Life Cycle or Family Rituals, also called Rites of Passage

In Ukraine, life cycle rituals mark birth, marriage, and death. These are transition points in a human life. The rituals surrounding birth and death help incorporate a new individual into society and they help friends and relatives accept the loss of a person who dies. They articulate beliefs about the nature of the soul and about the relationship between the human and spirit worlds. In Ukraine, the dead never truly separate from the living. Memorial rituals are important. For the first year, they commemorate the date of death. Afterwards, the deceased is seen as one of the ancestors, while remembering ancestors becomes part of the rituals of the calendar year.

Marriage is a special time because it is the one ritual that can be controlled. One cannot set the date of birth or of death, but the time of the wedding can be negotiated between the bride’s family and the family of the groom and the whole village can prepare and participate. Villages weddings are still enormous, with several hundred guests routinely attending. Village weddings also last for days, usually from Friday through Monday.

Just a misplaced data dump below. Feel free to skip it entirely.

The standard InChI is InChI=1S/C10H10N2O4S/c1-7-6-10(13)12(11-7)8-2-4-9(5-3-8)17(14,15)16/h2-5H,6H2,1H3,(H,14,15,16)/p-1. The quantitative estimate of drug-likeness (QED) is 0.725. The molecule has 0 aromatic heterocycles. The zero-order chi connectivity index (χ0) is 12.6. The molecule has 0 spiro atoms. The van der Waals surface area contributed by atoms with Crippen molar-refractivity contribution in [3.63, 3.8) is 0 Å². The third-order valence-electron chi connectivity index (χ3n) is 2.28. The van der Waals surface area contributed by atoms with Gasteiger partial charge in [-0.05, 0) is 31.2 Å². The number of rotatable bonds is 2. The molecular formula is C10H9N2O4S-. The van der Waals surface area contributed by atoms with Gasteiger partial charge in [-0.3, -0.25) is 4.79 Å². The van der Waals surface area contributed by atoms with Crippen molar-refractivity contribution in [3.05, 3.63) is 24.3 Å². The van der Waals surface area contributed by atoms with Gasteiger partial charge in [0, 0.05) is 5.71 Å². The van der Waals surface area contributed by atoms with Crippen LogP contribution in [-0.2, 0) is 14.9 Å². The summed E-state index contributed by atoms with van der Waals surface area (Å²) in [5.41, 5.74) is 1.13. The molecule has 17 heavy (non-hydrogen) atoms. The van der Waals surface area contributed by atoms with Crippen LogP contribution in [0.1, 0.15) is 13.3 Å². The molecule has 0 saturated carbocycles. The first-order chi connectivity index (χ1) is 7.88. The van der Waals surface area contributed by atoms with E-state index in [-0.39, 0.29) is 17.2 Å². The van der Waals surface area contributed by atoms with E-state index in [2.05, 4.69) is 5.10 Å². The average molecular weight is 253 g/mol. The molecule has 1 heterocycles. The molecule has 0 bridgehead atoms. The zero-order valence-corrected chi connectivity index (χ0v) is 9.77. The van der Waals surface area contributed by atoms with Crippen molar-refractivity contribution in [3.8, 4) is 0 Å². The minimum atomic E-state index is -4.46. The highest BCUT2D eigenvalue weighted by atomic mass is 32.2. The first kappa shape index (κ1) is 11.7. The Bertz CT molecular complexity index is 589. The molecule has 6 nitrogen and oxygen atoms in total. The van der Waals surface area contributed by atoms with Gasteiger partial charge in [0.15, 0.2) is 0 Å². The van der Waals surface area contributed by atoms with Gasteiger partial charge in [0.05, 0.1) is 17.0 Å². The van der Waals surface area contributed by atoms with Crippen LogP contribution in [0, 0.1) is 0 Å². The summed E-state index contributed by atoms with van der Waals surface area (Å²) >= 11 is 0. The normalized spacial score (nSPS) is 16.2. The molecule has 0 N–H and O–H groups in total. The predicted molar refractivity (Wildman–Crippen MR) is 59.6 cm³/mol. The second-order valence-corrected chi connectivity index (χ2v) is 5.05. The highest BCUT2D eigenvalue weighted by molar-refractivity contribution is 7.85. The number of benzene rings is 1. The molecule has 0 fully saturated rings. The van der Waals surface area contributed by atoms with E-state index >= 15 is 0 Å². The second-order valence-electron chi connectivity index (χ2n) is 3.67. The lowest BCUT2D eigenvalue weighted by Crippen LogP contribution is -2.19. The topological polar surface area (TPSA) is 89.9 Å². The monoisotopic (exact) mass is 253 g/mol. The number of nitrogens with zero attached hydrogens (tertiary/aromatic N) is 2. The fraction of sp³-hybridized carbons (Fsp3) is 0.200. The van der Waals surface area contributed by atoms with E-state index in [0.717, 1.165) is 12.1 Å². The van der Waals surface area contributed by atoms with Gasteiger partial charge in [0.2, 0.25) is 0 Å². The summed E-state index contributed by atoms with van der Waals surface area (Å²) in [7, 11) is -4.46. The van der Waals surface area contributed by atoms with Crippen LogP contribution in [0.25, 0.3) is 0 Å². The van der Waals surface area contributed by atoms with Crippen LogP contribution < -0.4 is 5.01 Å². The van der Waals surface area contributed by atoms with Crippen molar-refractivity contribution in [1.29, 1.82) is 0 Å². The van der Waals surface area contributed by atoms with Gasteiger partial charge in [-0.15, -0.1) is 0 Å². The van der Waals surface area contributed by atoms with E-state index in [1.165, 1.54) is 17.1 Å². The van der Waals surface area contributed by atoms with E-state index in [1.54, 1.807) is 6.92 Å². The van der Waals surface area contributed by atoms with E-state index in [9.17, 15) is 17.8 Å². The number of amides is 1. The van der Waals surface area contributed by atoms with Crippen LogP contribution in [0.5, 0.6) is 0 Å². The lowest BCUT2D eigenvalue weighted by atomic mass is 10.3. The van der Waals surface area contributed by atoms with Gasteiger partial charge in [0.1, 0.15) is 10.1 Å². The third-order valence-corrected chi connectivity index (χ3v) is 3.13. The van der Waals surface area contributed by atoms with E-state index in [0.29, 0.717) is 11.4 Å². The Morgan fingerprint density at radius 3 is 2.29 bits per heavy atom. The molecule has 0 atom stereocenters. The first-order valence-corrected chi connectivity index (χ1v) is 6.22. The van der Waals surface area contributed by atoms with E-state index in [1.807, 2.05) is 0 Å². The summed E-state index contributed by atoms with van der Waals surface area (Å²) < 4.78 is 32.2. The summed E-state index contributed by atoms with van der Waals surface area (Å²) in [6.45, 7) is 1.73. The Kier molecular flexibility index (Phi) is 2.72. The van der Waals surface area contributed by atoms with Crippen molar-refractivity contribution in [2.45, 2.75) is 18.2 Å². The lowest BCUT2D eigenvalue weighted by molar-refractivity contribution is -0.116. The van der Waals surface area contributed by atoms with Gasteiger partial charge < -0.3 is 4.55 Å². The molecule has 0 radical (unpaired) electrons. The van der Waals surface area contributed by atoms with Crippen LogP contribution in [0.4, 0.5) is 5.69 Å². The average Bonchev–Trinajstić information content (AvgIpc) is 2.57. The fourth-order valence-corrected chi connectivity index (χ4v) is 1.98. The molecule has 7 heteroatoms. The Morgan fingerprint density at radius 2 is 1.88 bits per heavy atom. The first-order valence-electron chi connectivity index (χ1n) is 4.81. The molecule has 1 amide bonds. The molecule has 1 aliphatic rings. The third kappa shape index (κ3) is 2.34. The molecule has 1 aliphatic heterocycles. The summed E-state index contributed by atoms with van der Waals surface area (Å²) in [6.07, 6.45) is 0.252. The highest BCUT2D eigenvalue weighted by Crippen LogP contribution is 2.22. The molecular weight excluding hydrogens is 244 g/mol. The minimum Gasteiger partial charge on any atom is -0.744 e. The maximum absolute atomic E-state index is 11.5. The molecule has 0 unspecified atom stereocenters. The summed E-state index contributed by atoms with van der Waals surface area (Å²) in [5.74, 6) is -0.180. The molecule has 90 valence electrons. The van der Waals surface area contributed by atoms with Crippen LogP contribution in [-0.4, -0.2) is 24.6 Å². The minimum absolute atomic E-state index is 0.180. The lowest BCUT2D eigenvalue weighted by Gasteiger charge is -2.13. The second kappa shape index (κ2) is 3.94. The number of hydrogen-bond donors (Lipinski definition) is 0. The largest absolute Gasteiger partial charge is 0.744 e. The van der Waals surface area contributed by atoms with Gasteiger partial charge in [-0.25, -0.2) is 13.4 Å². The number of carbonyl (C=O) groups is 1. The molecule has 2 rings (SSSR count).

Because weddings are the most subject to control, they reflect changes in culture more readily than other rituals. Thus, Soviet attempts to change birth and funerary customs did not have much of an effect and people continued to baptize their children in secret, to “seal” the grave of the deceased, and to erect crosses on gravesites, even if these had to be hidden inside Soviet monuments called tumbochky. In the case of weddings, what used to be the mere registration of the marriage became, in Soviet times, an elaborate civil ceremony conducted in the village club. This ceremony is practiced today, even as the church wedding has been reintroduced. Weddings readily reflect cultural adaptation to change. Through weddings, Ukrainians also express their new, post-Soviet identity. Thus, many are now making it a point to wear traditional costume for at least part of the wedding, as well as to bake a korovai and stand on a rushnyk.